Amusements atop Seattle's Phinney Ridge, ca. 1926
The Phinney Ridge Ferris wheel once stood across Phinney Avenue from the entrance to Woodland Park.
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RECENTLY, WHILE retired University of Washington archivist Rich Berner and I looked at old photos in the Museum of History & Industry library, Rich pulled this week's subject from a box. Instantly I felt that happy "eureka!" rush. Here, I was confident, was the Phinney Ridge Ferris wheel described to me long ago by a former Ridge resident, who claimed that the big wheel stood across Phinney Avenue from the entrance to Woodland Park.
I wondered if she was remembering instead the kiddie Ferris wheel and merry-go-round that were both once in the park. How could I have missed a Ferris wheel on top of that familiar ridge? But I had.
In the spring and early summer of 1925, George and Lucy Vincent installed the New Carousselle, here generously signed above patriotic bunting at the front of their amusement center, and then the Aristocrat, which they described as "one of six giant Ferris wheels on the North American Continent." Both were, apparently, replacements for the smaller wheels they opened with in 1919 over considerable neighborhood resistance. George's father, Robert C. Vincent, age 76, died after a short illness early in 1920, not knowing if his top-of-the-ridge amusements would survive.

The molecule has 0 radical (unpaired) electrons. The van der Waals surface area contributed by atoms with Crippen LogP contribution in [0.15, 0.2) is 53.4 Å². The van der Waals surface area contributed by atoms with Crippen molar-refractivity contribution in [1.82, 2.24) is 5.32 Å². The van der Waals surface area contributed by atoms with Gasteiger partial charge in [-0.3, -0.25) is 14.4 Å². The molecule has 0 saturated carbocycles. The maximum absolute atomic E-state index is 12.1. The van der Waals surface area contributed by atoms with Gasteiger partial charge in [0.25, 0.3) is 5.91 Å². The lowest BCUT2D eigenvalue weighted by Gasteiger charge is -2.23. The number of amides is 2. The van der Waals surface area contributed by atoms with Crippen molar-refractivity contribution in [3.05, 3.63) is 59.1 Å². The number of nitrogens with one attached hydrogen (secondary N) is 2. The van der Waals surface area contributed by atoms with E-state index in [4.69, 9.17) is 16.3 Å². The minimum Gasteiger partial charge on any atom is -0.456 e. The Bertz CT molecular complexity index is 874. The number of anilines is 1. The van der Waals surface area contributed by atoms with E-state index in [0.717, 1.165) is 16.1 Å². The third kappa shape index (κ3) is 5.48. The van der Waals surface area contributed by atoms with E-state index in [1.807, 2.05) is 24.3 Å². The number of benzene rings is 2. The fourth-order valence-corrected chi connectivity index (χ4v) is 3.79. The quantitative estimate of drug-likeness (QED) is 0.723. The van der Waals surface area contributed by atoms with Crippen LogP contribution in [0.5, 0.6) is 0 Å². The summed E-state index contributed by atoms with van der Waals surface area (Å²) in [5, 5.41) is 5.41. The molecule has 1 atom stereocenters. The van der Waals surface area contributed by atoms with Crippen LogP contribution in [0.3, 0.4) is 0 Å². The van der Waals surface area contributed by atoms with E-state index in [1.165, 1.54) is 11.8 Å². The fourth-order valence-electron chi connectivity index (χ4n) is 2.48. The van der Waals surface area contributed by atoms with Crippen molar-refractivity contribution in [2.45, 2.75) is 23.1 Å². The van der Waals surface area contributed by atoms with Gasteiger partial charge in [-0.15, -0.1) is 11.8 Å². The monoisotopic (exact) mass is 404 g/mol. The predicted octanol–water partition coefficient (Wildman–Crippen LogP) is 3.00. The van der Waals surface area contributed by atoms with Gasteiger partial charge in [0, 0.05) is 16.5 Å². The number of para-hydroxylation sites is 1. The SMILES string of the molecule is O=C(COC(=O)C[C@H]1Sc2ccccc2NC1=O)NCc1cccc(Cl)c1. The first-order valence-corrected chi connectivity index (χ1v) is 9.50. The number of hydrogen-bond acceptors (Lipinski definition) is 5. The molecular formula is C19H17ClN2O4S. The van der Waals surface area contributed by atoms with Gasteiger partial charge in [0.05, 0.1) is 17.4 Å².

George kept the Vincent business in place until the night of Aug. 26, 1934, when it caught fire. Consumed was the Carousselle, the 62 hand-carved animals, the 1,000 electric lights and the reflecting mirrors. Gone were the skating rink, two lunch rooms and the Aristocrat. A few of the neighbors nearest to the ashes of the Carousselle's mighty Wurlitzer organ may have given thanks.
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